This isn't big news for anyone who used to love to read Hanson's lyric inlays whilst they were blasting the album, but "MMMBop" is a devastating song about loneliness and, well, death sang by a bunch of teenagers who don't even know how bad life gets yet. Listening back to the song at an age where you're waking up at 4 a.m. in a cold sweat over bills and guzzling wine to make dates seem interesting is like hearing someone throw a sparkling, glitter parade for your own personal misery.
6. They Harmonized Like Angels
I don't know if it was the age difference, the disparity between voices which hadn't yet broken and those which had, or whether they were just on top of their melodies, but whenever they harmonize, it's just ludicrous. Like, they must have just practiced nothing but harmonies for endless hours on end to get a harmony game that flawless.
7. There Was A Song On Middle Of Nowhere About A High School Murder Mystery?
I used to be obsessed with this song. After managing to listen to "Where's The Love" and "MMMBop" enough times to feel insane, "Yearbook" swiftly became my third favorite Hanson song. I never knew what it was about except that there was a kid called Johnny who wasn't available on the day that the yearbook photos got taken, there was a blank space where his photo should have been and that Taylor Hanson wanted answers for it. "There's a lying in your silence, tell me where did Johnny go?" the three brothers ask over and over again to a seriously dramatic melody which includes a string section and piano. It's totally about a murder right? Johnny got murdered. Or, he just moved schools? It's an enigma, that's for sure, and one that I dearly hope David Lynch puts to film one day.
8. They Wrote Party Songs For Awkward People
And there's nothing wrong with that. I was and still am one of those deeply awkward people (and maybe so are you? Own it!) and you know what? "This Time Around" is the kind of song which unites people around pizza and beer, and when someone inevitably asks you, "oh hey, this song is kinda great! Who is it?" you can tell them, with pride, "it's Hanson. You're now a Hanson fan. I made that happen." And that's how friends for life are formed.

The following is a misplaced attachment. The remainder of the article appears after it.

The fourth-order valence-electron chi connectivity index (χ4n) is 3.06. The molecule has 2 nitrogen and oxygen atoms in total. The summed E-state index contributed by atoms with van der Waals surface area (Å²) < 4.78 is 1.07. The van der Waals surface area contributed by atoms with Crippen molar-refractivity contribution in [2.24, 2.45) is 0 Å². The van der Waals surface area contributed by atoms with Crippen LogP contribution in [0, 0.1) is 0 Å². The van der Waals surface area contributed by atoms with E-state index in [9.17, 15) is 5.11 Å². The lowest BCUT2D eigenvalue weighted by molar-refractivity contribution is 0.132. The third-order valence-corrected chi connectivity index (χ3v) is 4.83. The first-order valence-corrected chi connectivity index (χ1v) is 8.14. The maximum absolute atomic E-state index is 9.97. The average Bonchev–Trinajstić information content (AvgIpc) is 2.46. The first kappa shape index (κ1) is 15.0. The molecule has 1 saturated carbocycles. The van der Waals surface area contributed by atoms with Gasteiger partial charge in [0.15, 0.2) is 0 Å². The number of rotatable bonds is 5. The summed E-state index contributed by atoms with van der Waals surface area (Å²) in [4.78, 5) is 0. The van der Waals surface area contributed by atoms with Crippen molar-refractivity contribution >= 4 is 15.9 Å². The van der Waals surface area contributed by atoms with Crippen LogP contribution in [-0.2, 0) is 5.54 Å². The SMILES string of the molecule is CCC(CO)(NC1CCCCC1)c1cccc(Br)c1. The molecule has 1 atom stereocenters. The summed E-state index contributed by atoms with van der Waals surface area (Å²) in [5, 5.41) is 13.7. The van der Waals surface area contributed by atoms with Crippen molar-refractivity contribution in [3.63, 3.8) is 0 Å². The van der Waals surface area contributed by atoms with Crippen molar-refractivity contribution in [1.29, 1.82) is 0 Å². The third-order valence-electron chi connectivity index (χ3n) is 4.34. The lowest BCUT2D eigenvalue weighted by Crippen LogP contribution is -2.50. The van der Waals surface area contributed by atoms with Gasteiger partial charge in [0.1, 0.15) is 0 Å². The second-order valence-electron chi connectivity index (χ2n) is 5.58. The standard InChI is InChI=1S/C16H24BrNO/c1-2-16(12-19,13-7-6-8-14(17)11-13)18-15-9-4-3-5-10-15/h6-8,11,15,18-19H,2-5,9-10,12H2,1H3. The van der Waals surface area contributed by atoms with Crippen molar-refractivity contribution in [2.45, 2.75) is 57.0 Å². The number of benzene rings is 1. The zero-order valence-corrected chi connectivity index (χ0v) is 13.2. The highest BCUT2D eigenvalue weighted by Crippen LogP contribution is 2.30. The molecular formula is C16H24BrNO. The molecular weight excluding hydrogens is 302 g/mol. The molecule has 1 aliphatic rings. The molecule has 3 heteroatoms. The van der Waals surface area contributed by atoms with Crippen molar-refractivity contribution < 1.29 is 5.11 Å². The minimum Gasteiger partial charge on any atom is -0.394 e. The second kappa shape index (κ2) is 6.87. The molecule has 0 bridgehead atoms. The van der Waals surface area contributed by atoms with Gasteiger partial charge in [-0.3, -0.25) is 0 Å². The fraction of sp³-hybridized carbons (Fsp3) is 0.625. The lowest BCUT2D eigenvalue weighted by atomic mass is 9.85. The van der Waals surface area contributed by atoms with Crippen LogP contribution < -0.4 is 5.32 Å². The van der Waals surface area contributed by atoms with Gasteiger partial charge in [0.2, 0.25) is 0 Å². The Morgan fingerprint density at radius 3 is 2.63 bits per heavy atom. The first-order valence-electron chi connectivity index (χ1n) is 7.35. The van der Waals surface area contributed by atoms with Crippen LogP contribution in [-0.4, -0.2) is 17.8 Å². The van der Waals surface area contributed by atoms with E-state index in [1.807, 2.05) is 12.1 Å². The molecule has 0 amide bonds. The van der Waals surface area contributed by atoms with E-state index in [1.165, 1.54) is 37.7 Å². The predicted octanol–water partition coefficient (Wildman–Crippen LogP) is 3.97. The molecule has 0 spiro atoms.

9. Their Video For "The River" Is A Perfect Titanic Parody
Not only does it star Weird Al Yankovic but it also has a guest turn from Gloria Stuart (aka, Rose as an old lady) as a Hanson super fan, complete with the tattoo to prove it, looking back fondly on her youth as a fan of the band. The song shows off the fact that Isaac Hanson (the older of the three brothers) should have totally been allowed to take lead vocal duty more often.
10. Their Voices Were Spectacular
Honestly, anyone who hated on Hanson clearly had some jealousy issues to sort out.
11. They Developed Into A Much Better Band Than I Ever Thought They Would
Seriously, why didn't I get this memo? "Thinking About Somethin'" is amazing. It's total blues brilliance with a spectacular Blues Brother homage video to go with it. (Hold up, Weird Al Yankovic is making yet another cameo? What is with that guy?) It's also super nice to hear that the summer-blues depressive pop vibes which seemed to weigh down many of their early songs in their career was instead replaced by a much happier power-pop blues tone. Hanson got happy, people. I'll sleep well tonight knowing that.
Does Hanson still grace the front covers of international music magazines? It might be time for me to start up my collection again. But as a grown up, which will just make me quirky and definitely not lame.